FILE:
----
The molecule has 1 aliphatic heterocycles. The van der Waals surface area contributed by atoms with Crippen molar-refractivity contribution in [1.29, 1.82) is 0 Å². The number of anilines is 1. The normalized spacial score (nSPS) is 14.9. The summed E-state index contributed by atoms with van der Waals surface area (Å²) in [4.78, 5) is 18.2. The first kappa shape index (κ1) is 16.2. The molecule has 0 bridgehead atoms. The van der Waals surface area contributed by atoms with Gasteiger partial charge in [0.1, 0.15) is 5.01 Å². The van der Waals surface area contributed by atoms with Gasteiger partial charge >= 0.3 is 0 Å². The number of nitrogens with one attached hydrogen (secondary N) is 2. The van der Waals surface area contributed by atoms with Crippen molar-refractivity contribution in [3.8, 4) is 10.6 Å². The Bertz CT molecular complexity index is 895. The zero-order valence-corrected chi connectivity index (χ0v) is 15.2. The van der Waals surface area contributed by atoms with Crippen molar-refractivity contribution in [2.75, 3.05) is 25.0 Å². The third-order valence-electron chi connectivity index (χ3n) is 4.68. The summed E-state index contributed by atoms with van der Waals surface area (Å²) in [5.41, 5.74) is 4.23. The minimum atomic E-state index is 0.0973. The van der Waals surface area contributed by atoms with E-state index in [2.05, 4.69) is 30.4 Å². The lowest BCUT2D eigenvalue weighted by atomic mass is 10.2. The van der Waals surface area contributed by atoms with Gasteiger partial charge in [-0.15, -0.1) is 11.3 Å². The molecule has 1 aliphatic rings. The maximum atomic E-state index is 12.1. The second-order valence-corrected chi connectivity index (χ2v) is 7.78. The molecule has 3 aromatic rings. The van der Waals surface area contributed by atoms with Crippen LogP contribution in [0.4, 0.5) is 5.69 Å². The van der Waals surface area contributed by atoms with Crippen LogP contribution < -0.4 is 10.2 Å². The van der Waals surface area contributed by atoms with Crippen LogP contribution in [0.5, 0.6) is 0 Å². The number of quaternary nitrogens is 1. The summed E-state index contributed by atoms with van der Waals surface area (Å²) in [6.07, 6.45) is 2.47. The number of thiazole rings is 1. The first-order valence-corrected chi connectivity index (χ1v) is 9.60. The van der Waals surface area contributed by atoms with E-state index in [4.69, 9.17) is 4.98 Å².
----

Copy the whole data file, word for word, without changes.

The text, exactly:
The molecule has 1 aliphatic heterocycles. The van der Waals surface area contributed by atoms with Crippen molar-refractivity contribution in [1.29, 1.82) is 0 Å². The number of anilines is 1. The normalized spacial score (nSPS) is 14.9. The summed E-state index contributed by atoms with van der Waals surface area (Å²) in [4.78, 5) is 18.2. The first kappa shape index (κ1) is 16.2. The molecule has 0 bridgehead atoms. The van der Waals surface area contributed by atoms with Gasteiger partial charge in [0.1, 0.15) is 5.01 Å². The van der Waals surface area contributed by atoms with Gasteiger partial charge >= 0.3 is 0 Å². The number of nitrogens with one attached hydrogen (secondary N) is 2. The van der Waals surface area contributed by atoms with Crippen molar-refractivity contribution in [3.8, 4) is 10.6 Å². The Bertz CT molecular complexity index is 895. The zero-order valence-corrected chi connectivity index (χ0v) is 15.2. The van der Waals surface area contributed by atoms with Crippen molar-refractivity contribution in [2.75, 3.05) is 25.0 Å². The third-order valence-electron chi connectivity index (χ3n) is 4.68. The summed E-state index contributed by atoms with van der Waals surface area (Å²) in [5.41, 5.74) is 4.23. The minimum atomic E-state index is 0.0973. The van der Waals surface area contributed by atoms with E-state index in [2.05, 4.69) is 30.4 Å². The lowest BCUT2D eigenvalue weighted by atomic mass is 10.2. The van der Waals surface area contributed by atoms with Gasteiger partial charge in [-0.15, -0.1) is 11.3 Å². The molecule has 1 aliphatic rings. The maximum atomic E-state index is 12.1. The second-order valence-corrected chi connectivity index (χ2v) is 7.78. The molecule has 3 aromatic rings. The van der Waals surface area contributed by atoms with Crippen LogP contribution in [0.4, 0.5) is 5.69 Å². The van der Waals surface area contributed by atoms with Crippen LogP contribution < -0.4 is 10.2 Å². The van der Waals surface area contributed by atoms with Crippen LogP contribution in [0.5, 0.6) is 0 Å². The number of quaternary nitrogens is 1. The summed E-state index contributed by atoms with van der Waals surface area (Å²) in [6.07, 6.45) is 2.47. The number of thiazole rings is 1. The first-order valence-corrected chi connectivity index (χ1v) is 9.60. The van der Waals surface area contributed by atoms with E-state index in [4.69, 9.17) is 4.98 Å².